Reduced insulin action in muscle of high fat diet rats over the diurnal cycle is not associated with defective insulin signaling

Lewin Small, Amanda E. Brandon, Benjamin L. Parker, Vinita Deshpande, Azrah F. Samsudeen, Greg M. Kowalski, Jane Reznick, Donna L. Wilks, Elaine Preston, Clinton R. Bruce, David E. James, Nigel Turner, Gregory J. Cooney

Energy metabolism in mammals is regulated by mechanisms that follow a clear diurnal rhythm. Assessing glucose metabolism and insulin action for any dysregulation relevant to the risk of developing type 2 diabetes at a single point in time therefore provides only a limited picture of the 24-hour physiology of glucose homeostasis. Small and colleagues investigated the relationship between circulating insulin, insulin signaling, and glucose metabolism in vivo over multiple points of the normal diurnal cycle. The results show that reduced glucose uptake in the muscle of high fat, high sugar-fed rats over the diurnal cycle was not associated with reduced Akt signaling.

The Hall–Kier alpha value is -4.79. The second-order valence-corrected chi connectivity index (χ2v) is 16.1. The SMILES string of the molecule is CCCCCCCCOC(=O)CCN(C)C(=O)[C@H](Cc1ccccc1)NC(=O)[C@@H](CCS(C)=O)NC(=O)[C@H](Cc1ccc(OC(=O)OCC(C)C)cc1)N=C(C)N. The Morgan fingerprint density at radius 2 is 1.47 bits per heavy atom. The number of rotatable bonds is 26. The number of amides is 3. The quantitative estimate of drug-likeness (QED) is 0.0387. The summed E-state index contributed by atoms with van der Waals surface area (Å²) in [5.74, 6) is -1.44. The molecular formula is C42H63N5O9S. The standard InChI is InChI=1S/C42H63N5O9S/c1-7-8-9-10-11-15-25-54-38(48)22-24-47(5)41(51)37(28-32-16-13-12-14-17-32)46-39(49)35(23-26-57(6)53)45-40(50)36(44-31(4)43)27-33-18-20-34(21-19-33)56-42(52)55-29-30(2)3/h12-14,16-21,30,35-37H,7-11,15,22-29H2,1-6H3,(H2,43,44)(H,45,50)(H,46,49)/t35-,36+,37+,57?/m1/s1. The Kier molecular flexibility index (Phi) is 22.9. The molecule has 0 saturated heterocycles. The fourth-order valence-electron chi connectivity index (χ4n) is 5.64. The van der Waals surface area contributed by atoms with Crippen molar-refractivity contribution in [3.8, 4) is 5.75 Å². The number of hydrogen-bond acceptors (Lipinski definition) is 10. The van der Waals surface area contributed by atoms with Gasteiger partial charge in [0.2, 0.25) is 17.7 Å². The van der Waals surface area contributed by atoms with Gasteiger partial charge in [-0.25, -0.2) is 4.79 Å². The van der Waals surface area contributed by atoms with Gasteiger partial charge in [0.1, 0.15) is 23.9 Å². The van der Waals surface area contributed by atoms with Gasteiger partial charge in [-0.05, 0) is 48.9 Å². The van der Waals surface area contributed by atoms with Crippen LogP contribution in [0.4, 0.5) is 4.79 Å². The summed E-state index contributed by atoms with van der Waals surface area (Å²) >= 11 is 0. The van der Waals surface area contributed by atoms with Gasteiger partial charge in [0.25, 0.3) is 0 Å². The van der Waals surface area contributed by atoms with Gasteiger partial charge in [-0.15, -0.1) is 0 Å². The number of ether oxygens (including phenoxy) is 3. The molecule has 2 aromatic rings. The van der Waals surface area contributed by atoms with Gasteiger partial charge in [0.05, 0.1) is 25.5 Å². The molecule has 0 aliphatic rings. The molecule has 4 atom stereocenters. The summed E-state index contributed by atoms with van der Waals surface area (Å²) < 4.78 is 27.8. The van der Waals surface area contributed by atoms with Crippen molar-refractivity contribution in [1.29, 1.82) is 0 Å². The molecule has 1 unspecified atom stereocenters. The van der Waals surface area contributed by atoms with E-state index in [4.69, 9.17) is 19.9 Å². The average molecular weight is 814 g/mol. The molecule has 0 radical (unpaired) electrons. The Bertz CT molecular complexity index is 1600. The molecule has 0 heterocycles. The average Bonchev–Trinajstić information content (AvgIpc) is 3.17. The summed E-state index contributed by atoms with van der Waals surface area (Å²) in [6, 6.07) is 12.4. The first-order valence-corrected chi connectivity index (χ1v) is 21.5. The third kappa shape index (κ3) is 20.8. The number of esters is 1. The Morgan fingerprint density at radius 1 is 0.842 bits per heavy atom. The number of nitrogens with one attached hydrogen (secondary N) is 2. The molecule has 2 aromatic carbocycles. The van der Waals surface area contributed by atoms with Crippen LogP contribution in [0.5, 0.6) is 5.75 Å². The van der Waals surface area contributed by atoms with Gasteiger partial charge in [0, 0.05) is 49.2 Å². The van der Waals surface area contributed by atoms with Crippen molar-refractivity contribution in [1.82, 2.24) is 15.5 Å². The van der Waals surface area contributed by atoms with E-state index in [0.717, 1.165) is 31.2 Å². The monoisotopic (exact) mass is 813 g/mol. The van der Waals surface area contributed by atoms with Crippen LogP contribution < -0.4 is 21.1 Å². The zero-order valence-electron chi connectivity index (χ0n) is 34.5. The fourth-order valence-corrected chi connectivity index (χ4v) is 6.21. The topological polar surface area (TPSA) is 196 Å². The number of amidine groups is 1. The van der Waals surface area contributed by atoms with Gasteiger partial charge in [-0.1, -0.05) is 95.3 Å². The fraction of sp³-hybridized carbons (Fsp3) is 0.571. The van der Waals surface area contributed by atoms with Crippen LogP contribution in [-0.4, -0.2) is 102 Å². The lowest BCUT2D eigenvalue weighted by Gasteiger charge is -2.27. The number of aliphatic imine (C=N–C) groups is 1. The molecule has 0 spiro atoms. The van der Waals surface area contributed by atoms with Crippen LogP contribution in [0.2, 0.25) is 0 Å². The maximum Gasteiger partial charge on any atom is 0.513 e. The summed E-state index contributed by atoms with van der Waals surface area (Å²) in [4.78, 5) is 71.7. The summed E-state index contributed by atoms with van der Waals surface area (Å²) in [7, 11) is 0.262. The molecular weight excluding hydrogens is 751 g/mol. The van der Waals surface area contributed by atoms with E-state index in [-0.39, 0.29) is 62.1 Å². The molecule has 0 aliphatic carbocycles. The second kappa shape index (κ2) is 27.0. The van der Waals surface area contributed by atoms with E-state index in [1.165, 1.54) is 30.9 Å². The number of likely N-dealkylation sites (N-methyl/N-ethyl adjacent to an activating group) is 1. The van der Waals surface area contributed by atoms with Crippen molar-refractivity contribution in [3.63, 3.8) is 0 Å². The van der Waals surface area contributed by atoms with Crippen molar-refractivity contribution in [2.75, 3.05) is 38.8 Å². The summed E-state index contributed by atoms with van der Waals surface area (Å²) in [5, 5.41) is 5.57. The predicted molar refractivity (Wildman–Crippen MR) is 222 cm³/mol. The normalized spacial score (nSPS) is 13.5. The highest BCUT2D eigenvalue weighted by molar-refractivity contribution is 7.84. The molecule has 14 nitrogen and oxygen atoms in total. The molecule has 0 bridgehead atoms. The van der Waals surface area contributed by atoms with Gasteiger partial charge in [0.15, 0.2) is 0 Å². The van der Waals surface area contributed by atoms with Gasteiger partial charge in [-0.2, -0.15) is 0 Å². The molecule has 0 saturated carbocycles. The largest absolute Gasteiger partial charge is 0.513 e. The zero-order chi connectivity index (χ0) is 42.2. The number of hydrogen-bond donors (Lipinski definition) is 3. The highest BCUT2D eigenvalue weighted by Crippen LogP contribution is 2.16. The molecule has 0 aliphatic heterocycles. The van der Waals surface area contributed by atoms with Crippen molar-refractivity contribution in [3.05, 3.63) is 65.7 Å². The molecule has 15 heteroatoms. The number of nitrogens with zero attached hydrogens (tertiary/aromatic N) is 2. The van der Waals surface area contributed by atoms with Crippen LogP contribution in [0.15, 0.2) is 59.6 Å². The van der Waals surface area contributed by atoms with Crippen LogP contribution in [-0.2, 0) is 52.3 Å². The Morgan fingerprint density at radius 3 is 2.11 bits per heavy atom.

Objective: Energy metabolism and insulin action follow a diurnal rhythm. It is therefore important that investigations into dysregulation of these pathways are relevant to the physiology of this diurnal rhythm.

Methods: We examined glucose uptake, markers of insulin action, and the phosphorylation of insulin signaling intermediates in muscle of chow and high fat, high sucrose (HFHS) diet-fed rats over the normal diurnal cycle.

Results: HFHS animals displayed hyperinsulinemia but had reduced systemic glucose disposal and lower muscle glucose uptake during the feeding period. Analysis of gene expression, enzyme activity, protein abundance and phosphorylation revealed a clear diurnal regulation of substrate oxidation pathways with no difference in Akt signaling in muscle. Transfection of a constitutively active Akt2 into the muscle of HFHS rats did not rescue diet-induced reductions in insulin-stimulated glucose uptake.

Conclusions: These studies suggest that reduced glucose uptake in muscle during the diurnal cycle induced by short-term HFHS-feeding is not the result of reduced insulin signaling.